The Hate U Give by Angie Thomas | A Lot of Fangirling




Title: The Hate U Give

Author: Angie Thomas

Genre: Young Adult, Contemporary

Publisher: Balzer + Bray

Published: February 28, 2017

Star Rating: 5 stars



GIF Rating:



Sixteen-year-old Starr Carter moves between two worlds: the poor neighborhood where she lives and the fancy suburban prep school she attends. The uneasy balance between these worlds is shattered when Starr witnesses the fatal shooting of her childhood best friend, Khalil, at the hands of a police officer. Khalil was unarmed.

Soon afterward, Khalil’s death is a national headline. Some are calling him a thug, maybe even a drug dealer and a gangbanger. Starr’s best friend at school suggests he may have had it coming. When it becomes clear the police have little interest in investigating the incident, protesters take to the streets and Starr’s neighborhood becomes a war zone. What everyone wants to know is: What really went down that night? And the only person alive who can answer that is Starr.

But what Starr does—or does not—say could destroy her community. It could also endanger her life. (source)


Update: This is a SPOILER-FREE REVIEW. 

Trigger warning: gun violence, police brutality.

There are no words to describe my love for this book. I figured that I would enjoy it, because of the topic and because of all the great ratings. I didn’t know that it would open me up and tear me apart, and make me feel heard and cared for.

This book is why #ownvoices is so incredibly important. I read things in this book that reminded me so much of my own family and our culture that I wanted to cry. Cry. I’ve read books with black protagonists, but reading this one, from a black author who’s probably experienced all this herself and knows how to write it? It’s like night and day, honestly.

There was so much I could relate to involving Starr. Our lives aren’t exactly the same, of course, but some of the things she mentioned really resonated with me as feelings I have often. I don’t want to give away all the good parts, but here are just a few to wet your palette:

“Living in the suburbs don’t make you any less black than living in the hood.”

“Funny how it works with white kids though. It’s dope to be black until its hard to be black.”

I definitely related to how she felt like she had to be two different people – that she couldn’t “act black” around her white friends.

“Williamson Starr doesn’t use slang – if a rapper would say it, she doesn’t say it, even if her white friends do. Slang makes them cool. Slang makes her ‘hood’. Williamson Starr holds her tongue when people piss her off so nobody will think she’s the ‘angry black girl’. Williamson Starr is approachable. No stank-eyes, side-eyes, none of that. Williamson Starr is non-confrontational. Basically, Williamson Starr doesn’t give anyone a reason to call her ghetto.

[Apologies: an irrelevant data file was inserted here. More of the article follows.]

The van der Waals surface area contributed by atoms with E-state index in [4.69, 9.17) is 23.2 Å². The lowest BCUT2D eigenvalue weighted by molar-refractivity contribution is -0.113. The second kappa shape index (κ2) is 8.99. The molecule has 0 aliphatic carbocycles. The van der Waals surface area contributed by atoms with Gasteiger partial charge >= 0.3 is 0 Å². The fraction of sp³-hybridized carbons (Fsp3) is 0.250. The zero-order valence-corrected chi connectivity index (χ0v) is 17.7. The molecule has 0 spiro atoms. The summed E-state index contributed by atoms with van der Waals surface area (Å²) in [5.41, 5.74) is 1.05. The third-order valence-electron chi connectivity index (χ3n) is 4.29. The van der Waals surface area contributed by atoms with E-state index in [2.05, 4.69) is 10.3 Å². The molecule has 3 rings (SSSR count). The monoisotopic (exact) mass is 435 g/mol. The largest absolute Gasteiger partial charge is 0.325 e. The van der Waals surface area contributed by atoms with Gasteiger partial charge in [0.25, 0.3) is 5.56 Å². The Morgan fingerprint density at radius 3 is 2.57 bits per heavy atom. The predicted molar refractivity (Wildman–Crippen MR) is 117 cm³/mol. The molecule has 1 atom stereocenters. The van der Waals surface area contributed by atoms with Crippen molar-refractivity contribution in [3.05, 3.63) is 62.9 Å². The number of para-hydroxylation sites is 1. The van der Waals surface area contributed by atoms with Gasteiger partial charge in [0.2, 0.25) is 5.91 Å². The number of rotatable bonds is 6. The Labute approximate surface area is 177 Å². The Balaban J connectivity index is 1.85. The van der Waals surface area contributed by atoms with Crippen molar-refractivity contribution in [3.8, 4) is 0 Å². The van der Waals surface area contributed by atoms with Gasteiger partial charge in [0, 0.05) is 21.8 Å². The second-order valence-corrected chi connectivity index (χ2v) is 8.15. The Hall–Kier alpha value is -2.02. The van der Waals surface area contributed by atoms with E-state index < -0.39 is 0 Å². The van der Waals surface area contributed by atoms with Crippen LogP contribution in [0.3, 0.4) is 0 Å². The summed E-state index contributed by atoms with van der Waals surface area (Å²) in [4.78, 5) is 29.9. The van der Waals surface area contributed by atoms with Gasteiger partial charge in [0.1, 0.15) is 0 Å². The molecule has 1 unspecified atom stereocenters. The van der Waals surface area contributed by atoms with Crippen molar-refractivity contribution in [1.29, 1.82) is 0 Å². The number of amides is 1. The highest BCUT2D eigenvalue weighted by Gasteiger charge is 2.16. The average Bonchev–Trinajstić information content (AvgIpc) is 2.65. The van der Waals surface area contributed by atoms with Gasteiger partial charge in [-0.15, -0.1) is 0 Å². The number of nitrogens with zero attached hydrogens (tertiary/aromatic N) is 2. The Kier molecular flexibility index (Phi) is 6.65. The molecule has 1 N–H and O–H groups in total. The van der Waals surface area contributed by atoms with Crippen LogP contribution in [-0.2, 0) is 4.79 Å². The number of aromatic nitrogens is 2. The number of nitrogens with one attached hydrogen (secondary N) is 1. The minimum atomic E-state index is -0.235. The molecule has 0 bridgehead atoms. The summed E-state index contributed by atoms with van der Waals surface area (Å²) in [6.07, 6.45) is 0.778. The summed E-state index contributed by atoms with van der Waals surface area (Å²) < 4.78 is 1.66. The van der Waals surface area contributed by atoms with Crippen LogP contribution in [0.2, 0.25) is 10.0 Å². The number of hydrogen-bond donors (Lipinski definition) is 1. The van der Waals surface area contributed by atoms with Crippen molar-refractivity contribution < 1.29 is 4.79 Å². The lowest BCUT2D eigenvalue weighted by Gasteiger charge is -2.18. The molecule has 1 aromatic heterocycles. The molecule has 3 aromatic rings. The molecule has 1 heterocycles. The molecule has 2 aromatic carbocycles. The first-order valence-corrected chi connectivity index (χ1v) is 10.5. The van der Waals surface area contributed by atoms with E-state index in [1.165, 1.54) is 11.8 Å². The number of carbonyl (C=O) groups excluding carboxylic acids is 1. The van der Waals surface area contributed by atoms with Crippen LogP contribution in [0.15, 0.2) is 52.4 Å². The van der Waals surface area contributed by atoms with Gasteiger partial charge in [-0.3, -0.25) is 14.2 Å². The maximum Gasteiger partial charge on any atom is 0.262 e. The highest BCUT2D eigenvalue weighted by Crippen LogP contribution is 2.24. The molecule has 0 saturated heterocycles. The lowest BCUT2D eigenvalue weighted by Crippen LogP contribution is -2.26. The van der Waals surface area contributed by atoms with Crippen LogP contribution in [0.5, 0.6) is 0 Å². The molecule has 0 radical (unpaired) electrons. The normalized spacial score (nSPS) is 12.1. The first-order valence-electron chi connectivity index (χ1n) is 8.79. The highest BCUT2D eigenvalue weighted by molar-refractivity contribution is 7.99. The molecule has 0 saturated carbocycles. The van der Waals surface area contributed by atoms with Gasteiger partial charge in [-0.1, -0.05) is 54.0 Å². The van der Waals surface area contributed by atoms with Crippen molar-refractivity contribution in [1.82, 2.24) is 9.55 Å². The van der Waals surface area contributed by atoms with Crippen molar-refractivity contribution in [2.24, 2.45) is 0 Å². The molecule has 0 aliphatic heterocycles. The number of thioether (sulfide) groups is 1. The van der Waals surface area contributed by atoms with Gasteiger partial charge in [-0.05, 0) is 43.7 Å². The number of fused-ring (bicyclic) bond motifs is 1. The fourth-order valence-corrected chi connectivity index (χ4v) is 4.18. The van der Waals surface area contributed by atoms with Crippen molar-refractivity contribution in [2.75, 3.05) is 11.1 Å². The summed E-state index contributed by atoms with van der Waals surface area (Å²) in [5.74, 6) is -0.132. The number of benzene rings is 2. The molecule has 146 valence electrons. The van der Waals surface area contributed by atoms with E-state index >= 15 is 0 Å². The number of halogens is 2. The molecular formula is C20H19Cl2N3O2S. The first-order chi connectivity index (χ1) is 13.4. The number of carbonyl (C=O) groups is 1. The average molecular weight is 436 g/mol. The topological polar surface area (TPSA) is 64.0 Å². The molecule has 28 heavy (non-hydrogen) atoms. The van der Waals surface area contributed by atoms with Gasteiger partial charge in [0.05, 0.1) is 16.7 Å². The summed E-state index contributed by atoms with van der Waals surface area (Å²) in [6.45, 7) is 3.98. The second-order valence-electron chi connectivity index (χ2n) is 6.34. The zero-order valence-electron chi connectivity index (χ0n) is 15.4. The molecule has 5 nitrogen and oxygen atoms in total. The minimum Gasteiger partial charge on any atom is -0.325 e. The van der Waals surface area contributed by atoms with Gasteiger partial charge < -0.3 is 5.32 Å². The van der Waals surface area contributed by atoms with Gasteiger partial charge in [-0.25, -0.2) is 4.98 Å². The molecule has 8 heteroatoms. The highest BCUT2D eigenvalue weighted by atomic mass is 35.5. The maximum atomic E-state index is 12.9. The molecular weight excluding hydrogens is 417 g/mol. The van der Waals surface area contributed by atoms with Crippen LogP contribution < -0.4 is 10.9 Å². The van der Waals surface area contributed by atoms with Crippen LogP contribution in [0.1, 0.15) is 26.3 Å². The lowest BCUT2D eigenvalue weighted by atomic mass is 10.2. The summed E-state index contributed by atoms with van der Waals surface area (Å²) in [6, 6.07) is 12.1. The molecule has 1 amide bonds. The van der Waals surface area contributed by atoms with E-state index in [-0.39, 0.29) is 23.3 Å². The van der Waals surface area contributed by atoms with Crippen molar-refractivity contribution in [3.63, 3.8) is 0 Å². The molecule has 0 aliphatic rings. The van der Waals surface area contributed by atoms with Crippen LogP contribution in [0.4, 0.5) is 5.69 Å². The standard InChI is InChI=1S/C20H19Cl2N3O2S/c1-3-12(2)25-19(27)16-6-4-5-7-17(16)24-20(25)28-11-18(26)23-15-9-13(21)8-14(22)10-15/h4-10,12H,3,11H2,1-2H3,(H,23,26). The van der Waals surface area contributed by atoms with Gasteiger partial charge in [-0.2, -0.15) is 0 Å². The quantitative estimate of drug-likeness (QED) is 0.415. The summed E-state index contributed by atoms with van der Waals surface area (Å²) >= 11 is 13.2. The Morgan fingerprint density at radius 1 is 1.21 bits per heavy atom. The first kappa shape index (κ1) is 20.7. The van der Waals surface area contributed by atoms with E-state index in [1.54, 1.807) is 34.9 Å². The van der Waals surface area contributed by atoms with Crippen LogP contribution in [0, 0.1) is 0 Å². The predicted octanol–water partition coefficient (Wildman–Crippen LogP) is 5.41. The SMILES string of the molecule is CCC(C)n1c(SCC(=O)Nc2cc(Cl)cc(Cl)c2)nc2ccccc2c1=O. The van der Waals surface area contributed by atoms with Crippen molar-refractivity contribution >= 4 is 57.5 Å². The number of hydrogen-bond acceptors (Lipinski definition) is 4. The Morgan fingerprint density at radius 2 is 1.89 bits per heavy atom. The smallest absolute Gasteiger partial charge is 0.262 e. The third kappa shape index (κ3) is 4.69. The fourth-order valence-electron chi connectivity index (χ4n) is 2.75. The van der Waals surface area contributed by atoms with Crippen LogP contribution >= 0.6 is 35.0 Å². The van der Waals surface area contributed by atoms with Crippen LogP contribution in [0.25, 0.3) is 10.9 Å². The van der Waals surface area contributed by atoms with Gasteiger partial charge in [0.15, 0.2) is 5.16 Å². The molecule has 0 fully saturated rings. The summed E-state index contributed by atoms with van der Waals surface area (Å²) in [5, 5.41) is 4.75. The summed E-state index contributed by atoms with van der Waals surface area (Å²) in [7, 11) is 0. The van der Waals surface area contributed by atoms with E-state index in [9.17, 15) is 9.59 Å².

I can’t stand myself for doing it, but I do it anyway.”

Of course, one of the things that I could relate to the most was the Black Lives Matter movement, and how frustrating it can all be. Much of the things that Starr thought, I’ve wondered a million times before.

“It seems like they always talk about what he may have said, what he may have done, what he may not have done. I didn’t know a dead person could be charged in his own murder, you know?”

Such a huge topic in this book was family, which is all too rare in YA contemporaries. Starr of course needs people to lean on during this tragic event, and her family is the biggest part of that. I love all of them: her parents, her brothers, her uncle. The role each of them played in Starr’s life was magnified, showing the good, and the ugly. I especially love the Daddy-Daughter vibes.

Speaking of fathers. This is a quick, and semi-personal note, but I thought it would be important to mention. Reading from Starr’s perspective gave me a lot of insight as to how my dad grew up. I live in a incredibly nice, incredibly safe neighborhood with my parents and my sister, but my dad has told me about his childhood. How he grew up with five siblings, and one mom, in a rough neighborhood. How because of his grades he was able to get bused to a white school, miles away, as one of the first and only black kids to attend that school (this was the 70s, after all). I’m once again, very grateful to Angie Thomas for allowing me to learn even more about my family through Starr’s journey.

Besides all that important, impactful stuff, I want to talk about another aspect of the book that I adored: the romance! I didn’t actually realize that this book would have a love interest, as it isn’t mentioned in the blurb. However it doesn’t distract from the main plot one bit.